Meanwhile, the Biden administration has submitted a proposal to the Federal Register that would require recipients of federal funding under Title IX that enact policies requiring athletes to compete on sports teams that correspond with their biological sex instead of their chosen sexual identity to make sure that criteria for participation on sports teams is “substantially related to the achievement of an important educational objective” and minimizes harm to trans-identified students wishing to compete on teams that align with their gender identity.

In other words, the proposed rule would forbid Title IX recipients from implementing blanket bans preventing trans-identified males from participating in women’s sports. Title IX is a federal civil rights law that requires schools to provide equal opportunities for women and girls in education, including in sports. Failure to comply with Title IX could result in educational institutions losing federal funding.

The divergent actions by the Biden administration and the U.S. House on the issue of participation in women’s sports comes as 21 states have passed laws requiring trans-identified athletes to compete on sports teams that align with their biological sex: Alabama, Arizona, Arkansas, Florida, Idaho, Indiana, Iowa, Kansas, Kentucky, Louisiana, Mississippi, Montana, North Dakota, Oklahoma, South Carolina, South Dakota, Tennessee, Texas, Utah, West Virginia and Wyoming. 

The push to pass these laws reflects concerns about fairness for women athletes who have to compete against men who identify as trans. USA Powerlifting has identified “increased body and muscle mass, bone density, bone structure, and connective tissue” as factors that give men an advantage over women in sports.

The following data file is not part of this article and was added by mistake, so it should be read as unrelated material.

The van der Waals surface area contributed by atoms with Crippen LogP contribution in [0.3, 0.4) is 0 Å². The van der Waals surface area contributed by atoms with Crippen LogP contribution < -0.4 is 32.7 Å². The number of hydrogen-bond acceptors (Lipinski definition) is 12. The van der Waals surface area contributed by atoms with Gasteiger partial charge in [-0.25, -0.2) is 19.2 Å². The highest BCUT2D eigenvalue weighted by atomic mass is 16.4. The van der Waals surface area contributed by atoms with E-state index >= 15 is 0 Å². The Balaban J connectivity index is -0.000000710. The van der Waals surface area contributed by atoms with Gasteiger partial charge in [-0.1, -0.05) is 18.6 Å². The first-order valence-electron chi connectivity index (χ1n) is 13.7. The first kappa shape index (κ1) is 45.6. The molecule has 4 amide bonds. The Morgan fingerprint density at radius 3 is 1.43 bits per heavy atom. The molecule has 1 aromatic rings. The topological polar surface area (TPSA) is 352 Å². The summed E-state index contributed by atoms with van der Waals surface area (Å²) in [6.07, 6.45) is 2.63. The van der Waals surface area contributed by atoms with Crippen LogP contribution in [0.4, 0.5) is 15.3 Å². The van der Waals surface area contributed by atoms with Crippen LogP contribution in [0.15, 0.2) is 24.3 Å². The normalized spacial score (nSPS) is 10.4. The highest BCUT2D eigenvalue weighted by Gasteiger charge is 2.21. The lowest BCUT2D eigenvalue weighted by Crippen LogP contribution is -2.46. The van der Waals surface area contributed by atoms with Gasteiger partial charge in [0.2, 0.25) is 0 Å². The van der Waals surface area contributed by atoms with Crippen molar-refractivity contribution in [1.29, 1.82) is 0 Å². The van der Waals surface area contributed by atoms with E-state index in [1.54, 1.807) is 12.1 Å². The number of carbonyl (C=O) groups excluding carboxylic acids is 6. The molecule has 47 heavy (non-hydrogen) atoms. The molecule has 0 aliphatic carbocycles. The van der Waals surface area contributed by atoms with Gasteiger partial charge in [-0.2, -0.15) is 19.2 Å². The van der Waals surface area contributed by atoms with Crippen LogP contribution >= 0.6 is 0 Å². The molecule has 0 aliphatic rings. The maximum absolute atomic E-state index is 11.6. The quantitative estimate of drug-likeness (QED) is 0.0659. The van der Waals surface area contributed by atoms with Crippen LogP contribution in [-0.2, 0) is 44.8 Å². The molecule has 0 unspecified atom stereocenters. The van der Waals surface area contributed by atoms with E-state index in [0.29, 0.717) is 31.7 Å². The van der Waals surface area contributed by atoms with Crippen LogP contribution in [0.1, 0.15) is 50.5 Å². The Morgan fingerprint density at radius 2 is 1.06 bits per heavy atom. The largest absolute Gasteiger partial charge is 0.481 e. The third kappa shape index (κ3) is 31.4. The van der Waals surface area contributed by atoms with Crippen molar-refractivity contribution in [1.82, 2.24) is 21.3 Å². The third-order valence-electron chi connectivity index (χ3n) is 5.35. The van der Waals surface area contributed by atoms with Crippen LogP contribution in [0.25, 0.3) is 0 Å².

A study published in the British Journal of Sports Medicine in December 2020 found that trans-identified males maintain a competitive advantage over their biologically female counterparts even after a year of taking feminizing hormones. Real-world examples of men dominating women’s sports competitions have also motivated efforts to pass laws making biological sex the determining factor in what sports team an individual competes on. 

Most notably, University of Pennsylvania swimmer Lia (Will) Thomas, a trans-identified male swimmer who previously competed on the men’s swimming team, drew national headlines after shattering women’s swimming records while competing on the women’s swimming team in the 2021-'22 school year. Thomas’ athletic career also received national attention when the swimmer set a record in Ivy League championships last year and shortly thereafter, won a 500-yard freestyle at the National Collegiate Athletics Association Division I national championship. 

Thomas competed against Gaines as part of the NCAA championship, where both tied for fifth place. The NCAA’s insistence that Thomas hold a fifth-place trophy in a photograph celebrating their achievement and that Gaines would get to hold a sixth-place trophy even though they tied infuriated Gaines and led her to speak out on the contentious topic of trans-identified males in women’s sports.

Ryan Foley is a reporter for The Christian Post. He can be reached at: